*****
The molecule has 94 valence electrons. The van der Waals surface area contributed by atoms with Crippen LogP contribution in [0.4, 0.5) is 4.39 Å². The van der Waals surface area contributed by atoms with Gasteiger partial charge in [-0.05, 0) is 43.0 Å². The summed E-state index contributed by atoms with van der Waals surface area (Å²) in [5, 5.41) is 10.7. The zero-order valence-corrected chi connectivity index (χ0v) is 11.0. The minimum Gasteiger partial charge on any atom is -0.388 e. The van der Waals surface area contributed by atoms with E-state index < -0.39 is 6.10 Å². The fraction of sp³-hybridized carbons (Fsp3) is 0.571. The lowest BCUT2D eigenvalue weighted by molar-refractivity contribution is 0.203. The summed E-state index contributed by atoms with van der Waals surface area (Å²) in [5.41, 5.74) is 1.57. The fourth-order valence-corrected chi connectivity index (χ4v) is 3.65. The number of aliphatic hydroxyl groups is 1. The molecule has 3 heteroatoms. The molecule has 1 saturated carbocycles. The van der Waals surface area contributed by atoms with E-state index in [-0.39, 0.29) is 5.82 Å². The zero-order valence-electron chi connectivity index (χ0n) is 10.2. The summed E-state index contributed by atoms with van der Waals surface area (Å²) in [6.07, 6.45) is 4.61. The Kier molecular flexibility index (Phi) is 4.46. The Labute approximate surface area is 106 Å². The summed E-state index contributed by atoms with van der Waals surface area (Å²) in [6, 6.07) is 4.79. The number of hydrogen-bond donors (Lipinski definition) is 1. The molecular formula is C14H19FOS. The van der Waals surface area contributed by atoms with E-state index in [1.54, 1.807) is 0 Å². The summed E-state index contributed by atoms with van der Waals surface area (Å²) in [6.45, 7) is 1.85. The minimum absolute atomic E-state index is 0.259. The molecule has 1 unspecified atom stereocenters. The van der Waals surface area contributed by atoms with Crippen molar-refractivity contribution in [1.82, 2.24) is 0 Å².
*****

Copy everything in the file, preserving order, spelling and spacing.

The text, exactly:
The molecule has 94 valence electrons. The van der Waals surface area contributed by atoms with Crippen LogP contribution in [0.4, 0.5) is 4.39 Å². The van der Waals surface area contributed by atoms with Gasteiger partial charge in [-0.05, 0) is 43.0 Å². The summed E-state index contributed by atoms with van der Waals surface area (Å²) in [5, 5.41) is 10.7. The zero-order valence-corrected chi connectivity index (χ0v) is 11.0. The minimum Gasteiger partial charge on any atom is -0.388 e. The van der Waals surface area contributed by atoms with E-state index < -0.39 is 6.10 Å². The fraction of sp³-hybridized carbons (Fsp3) is 0.571. The lowest BCUT2D eigenvalue weighted by molar-refractivity contribution is 0.203. The summed E-state index contributed by atoms with van der Waals surface area (Å²) in [5.41, 5.74) is 1.57. The fourth-order valence-corrected chi connectivity index (χ4v) is 3.65. The number of aliphatic hydroxyl groups is 1. The molecule has 3 heteroatoms. The molecule has 1 saturated carbocycles. The van der Waals surface area contributed by atoms with E-state index in [-0.39, 0.29) is 5.82 Å². The zero-order valence-electron chi connectivity index (χ0n) is 10.2. The summed E-state index contributed by atoms with van der Waals surface area (Å²) in [6.07, 6.45) is 4.61. The Kier molecular flexibility index (Phi) is 4.46. The Labute approximate surface area is 106 Å². The summed E-state index contributed by atoms with van der Waals surface area (Å²) in [6, 6.07) is 4.79. The number of hydrogen-bond donors (Lipinski definition) is 1. The molecular formula is C14H19FOS. The van der Waals surface area contributed by atoms with E-state index in [1.54, 1.807) is 0 Å². The summed E-state index contributed by atoms with van der Waals surface area (Å²) in [6.45, 7) is 1.85. The minimum absolute atomic E-state index is 0.259. The molecule has 1 unspecified atom stereocenters. The van der Waals surface area contributed by atoms with Crippen molar-refractivity contribution in [1.82, 2.24) is 0 Å².